In some ways I think this is one of those proverbs that was more important back in the days when batch jobs were the way things worked. On the other hand there is an important, if perhaps more general, bit of advice here. That advice is to spend the time up front to get the right results before getting too hung up on how those reports are handled/displayed.
A lot of developers, and students are horrible at this, like to spend a lot of time on appearances before they get the “invisible” parts of the program working. More than once I have seen a student turn in a beautiful program with a great looking user interface that fails to execute the most basic of functions. I’ve heard a lot of teachers complain that this sort of thing is made worse by tools that make creating fancy graphical user interfaces easy. There is no doubt that playing with a GUI can be a distraction. People need to remember that incorrect or insufficient information is of little use no matter how pretty it looks.
IN most cases getting the output to look great, whether that means the columns line up or the screen is well laid out and well organized, in a fairly trivial task. It may be tedious at times and there may very well be a good deal of testing to make sure all of the edge cases display well. But really getting the output right can usually be safely left until later in the development cycle. IN professional development it might even be better to make that task a separate on and hand it off to graphic designers rather than programmers. The promise of XAML and the Expression Suite of tools among others (someone else must be doing similar things I assume) make that easier. Form and function have never been easier to separate.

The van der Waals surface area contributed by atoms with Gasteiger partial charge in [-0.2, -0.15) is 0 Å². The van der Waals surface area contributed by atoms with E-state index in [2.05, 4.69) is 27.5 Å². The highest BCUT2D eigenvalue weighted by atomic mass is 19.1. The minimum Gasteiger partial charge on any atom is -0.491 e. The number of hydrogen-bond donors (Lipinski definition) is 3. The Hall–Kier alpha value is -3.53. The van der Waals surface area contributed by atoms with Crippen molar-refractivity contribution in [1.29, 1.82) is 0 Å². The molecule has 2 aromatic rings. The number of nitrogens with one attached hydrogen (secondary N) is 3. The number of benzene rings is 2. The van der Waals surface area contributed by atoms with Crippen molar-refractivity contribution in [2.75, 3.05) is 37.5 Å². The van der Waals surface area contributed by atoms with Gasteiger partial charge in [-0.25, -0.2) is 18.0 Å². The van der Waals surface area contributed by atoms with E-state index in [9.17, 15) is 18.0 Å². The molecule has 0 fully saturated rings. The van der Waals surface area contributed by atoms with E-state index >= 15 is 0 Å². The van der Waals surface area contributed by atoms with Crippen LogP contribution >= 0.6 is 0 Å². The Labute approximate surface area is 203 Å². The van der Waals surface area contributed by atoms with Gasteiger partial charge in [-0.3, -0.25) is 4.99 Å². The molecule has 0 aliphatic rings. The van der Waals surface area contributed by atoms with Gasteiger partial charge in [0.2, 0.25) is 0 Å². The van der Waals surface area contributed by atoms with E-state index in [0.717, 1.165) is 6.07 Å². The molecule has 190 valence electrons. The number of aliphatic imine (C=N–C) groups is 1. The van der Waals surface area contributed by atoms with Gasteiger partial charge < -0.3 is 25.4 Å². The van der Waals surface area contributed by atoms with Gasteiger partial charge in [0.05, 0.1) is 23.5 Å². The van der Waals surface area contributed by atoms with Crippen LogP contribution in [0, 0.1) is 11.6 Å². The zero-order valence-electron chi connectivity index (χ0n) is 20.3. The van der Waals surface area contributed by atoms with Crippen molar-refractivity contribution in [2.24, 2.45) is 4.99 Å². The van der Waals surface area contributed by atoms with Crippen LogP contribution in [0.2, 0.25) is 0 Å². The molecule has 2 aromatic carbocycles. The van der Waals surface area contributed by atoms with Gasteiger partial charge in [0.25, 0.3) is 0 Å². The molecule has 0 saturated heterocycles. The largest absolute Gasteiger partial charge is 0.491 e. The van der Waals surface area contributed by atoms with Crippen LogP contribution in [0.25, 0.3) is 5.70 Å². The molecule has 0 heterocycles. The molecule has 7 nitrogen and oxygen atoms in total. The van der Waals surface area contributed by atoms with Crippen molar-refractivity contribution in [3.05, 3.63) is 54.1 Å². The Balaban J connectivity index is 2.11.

A programmers main job is to get the algorithm coded correctly and tested well. Once the program is correct someone can spend the time needed to make it look cool to the user.
This is the twenty-second of a series of posts based on the book Programming Proverbs by Henry Ledgard. The index for the series is an earlier post and discussion of the list as a whole is taking place in the comments there. Comments on this “proverb” are of course very welcome here.